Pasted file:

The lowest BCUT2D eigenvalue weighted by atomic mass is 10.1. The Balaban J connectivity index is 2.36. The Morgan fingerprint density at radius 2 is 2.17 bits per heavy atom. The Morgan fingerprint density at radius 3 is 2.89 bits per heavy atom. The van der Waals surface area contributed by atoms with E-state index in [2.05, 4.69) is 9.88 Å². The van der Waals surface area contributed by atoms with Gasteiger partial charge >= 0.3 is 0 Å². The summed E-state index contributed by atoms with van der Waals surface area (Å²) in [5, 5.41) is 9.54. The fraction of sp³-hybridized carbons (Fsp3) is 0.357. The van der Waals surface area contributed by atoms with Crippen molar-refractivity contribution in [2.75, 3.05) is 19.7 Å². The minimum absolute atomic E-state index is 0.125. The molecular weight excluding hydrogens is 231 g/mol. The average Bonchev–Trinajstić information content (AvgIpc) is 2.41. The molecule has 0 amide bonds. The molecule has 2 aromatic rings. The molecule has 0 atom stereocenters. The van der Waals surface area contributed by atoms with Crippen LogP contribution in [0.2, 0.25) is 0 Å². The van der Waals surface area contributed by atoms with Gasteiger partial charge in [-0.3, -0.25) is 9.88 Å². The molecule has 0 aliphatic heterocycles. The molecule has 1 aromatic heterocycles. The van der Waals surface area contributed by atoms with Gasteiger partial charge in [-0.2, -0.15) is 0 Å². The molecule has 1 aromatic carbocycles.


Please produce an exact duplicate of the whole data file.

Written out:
The lowest BCUT2D eigenvalue weighted by atomic mass is 10.1. The Balaban J connectivity index is 2.36. The Morgan fingerprint density at radius 2 is 2.17 bits per heavy atom. The Morgan fingerprint density at radius 3 is 2.89 bits per heavy atom. The van der Waals surface area contributed by atoms with E-state index in [2.05, 4.69) is 9.88 Å². The van der Waals surface area contributed by atoms with Gasteiger partial charge >= 0.3 is 0 Å². The summed E-state index contributed by atoms with van der Waals surface area (Å²) in [5, 5.41) is 9.54. The fraction of sp³-hybridized carbons (Fsp3) is 0.357. The van der Waals surface area contributed by atoms with Crippen molar-refractivity contribution in [2.75, 3.05) is 19.7 Å². The minimum absolute atomic E-state index is 0.125. The molecular weight excluding hydrogens is 231 g/mol. The average Bonchev–Trinajstić information content (AvgIpc) is 2.41. The molecule has 0 amide bonds. The molecule has 2 aromatic rings. The molecule has 0 atom stereocenters. The van der Waals surface area contributed by atoms with Crippen LogP contribution in [0.2, 0.25) is 0 Å². The van der Waals surface area contributed by atoms with Gasteiger partial charge in [-0.3, -0.25) is 9.88 Å². The molecule has 0 aliphatic heterocycles. The molecule has 1 aromatic heterocycles. The van der Waals surface area contributed by atoms with Gasteiger partial charge in [-0.2, -0.15) is 0 Å². The molecule has 1 aromatic carbocycles.